Georgia's fight to limit the government's power to seize private property blossomed at a tiny florist shop in Stockbridge which city officials hoped to supplant with a new retail and City Hall complex.
The owner's legal battle to keep his property still rages in the state's Court of Appeals, but his outrage helps explain why property rights are the top ballot issue of the election season.
"People are fed up with it," said Mark Meeks, who compares the government's attempts to seize his Stockbridge Florist and Gifts Shop with "legalized plunder."
"Those same guys, if they were private citizens, someone would be coming to arrest 'em right now," he said.
Georgia is among 13 states with ballot issues on property rights this year, making it the year's most popular ballot issue, according to the National Conference of State Legislatures.
The sudden attention was prompted by the U.S. Supreme Court's 5-4 ruling in June 2005 that granted local governments more power to seize private property for economic development.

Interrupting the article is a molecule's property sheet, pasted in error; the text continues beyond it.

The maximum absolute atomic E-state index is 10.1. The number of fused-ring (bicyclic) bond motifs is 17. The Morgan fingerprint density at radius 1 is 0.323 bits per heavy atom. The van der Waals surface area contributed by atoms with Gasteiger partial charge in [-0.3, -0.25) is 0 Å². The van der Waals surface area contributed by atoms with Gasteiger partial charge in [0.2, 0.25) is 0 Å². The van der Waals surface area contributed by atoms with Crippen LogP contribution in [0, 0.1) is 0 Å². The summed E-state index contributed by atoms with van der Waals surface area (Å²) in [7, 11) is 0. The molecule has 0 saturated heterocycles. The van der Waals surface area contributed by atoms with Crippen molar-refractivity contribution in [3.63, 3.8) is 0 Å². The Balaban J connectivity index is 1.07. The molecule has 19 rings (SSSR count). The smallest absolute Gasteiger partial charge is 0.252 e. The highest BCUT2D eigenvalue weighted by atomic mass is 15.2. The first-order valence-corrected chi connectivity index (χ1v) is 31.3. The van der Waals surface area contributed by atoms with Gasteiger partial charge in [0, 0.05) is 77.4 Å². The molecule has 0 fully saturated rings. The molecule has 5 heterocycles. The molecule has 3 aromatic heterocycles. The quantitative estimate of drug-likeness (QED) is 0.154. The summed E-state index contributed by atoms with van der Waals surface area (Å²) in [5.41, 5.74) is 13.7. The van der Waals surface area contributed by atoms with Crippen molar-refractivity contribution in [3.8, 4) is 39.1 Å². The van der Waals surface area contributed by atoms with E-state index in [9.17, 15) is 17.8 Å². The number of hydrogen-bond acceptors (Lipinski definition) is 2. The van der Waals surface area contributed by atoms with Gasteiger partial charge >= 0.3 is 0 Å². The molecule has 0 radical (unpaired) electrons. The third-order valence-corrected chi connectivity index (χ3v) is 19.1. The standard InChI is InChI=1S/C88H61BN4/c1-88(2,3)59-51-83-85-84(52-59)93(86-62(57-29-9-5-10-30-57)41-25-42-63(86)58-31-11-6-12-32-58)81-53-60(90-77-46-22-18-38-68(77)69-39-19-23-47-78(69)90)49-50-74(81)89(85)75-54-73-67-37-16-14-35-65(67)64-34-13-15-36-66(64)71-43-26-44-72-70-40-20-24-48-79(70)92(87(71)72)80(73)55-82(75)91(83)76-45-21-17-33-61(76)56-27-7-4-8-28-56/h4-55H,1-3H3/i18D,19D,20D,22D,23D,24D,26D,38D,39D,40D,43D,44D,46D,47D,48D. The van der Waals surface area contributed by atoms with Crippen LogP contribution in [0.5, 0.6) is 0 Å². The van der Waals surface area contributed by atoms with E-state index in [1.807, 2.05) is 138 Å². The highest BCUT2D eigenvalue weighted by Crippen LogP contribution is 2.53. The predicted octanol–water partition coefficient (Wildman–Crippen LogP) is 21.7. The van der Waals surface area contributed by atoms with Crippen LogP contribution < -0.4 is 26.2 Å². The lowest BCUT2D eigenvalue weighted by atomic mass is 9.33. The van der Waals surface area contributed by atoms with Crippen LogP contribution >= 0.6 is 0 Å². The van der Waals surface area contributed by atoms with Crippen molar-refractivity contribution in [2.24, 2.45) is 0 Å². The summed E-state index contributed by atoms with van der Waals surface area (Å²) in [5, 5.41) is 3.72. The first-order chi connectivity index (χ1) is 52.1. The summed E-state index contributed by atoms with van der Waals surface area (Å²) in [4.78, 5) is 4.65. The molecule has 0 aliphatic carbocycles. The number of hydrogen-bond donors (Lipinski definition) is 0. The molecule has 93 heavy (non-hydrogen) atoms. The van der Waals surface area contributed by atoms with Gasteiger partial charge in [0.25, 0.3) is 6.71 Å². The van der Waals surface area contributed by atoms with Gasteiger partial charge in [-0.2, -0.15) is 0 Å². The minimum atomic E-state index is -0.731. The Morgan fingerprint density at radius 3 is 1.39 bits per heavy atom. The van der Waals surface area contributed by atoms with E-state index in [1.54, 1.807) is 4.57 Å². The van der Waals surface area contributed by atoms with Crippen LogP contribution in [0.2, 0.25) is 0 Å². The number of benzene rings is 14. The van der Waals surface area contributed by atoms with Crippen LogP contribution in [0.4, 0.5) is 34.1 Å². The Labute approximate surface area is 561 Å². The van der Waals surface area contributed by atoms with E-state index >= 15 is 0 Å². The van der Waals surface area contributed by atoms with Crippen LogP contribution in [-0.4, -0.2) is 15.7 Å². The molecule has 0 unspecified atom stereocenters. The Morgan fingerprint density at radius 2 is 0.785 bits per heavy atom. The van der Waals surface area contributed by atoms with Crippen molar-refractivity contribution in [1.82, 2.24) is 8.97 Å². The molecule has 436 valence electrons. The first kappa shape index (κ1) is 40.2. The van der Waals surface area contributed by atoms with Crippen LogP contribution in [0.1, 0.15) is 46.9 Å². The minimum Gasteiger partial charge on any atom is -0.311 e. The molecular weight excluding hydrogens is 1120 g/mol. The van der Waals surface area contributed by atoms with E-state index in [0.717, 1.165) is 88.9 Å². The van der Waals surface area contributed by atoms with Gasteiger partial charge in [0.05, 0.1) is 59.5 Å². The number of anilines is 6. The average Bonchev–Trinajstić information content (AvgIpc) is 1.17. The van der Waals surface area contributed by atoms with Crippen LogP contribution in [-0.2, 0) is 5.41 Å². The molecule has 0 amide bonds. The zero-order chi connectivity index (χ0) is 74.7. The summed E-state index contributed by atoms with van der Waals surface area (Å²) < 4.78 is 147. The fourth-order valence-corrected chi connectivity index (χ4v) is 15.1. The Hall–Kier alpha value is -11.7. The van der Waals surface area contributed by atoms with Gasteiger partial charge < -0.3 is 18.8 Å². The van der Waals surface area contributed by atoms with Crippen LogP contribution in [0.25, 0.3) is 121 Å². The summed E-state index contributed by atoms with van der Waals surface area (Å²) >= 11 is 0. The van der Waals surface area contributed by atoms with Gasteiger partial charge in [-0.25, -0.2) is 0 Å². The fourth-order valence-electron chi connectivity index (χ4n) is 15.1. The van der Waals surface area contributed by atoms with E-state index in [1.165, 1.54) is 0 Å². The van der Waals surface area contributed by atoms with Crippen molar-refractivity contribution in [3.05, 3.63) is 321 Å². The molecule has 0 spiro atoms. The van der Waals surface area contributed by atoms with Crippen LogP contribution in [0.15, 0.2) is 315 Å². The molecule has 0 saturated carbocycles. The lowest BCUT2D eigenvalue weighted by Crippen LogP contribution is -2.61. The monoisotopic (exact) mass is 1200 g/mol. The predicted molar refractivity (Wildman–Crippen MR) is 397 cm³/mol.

"That ruling essentially invited states to be more restrictive on the use of eminent domain," said Larry Morandi, the conference's director of state policy research. "And we saw 30 states either pass legislation or proposed constitutional amendments in response. And in those states that didn't act, we're seeing citizen initiatives."
On Georgia's ballot, voters will weigh a constitutional amendment that would take the power of "eminent domain" away from unelected housing and development authorities, requiring elected officials to make the decision. It would remove the power of eminent domain for redevelopment, other than for public purposes.
Macon GA Telegraph: http://www.macon.com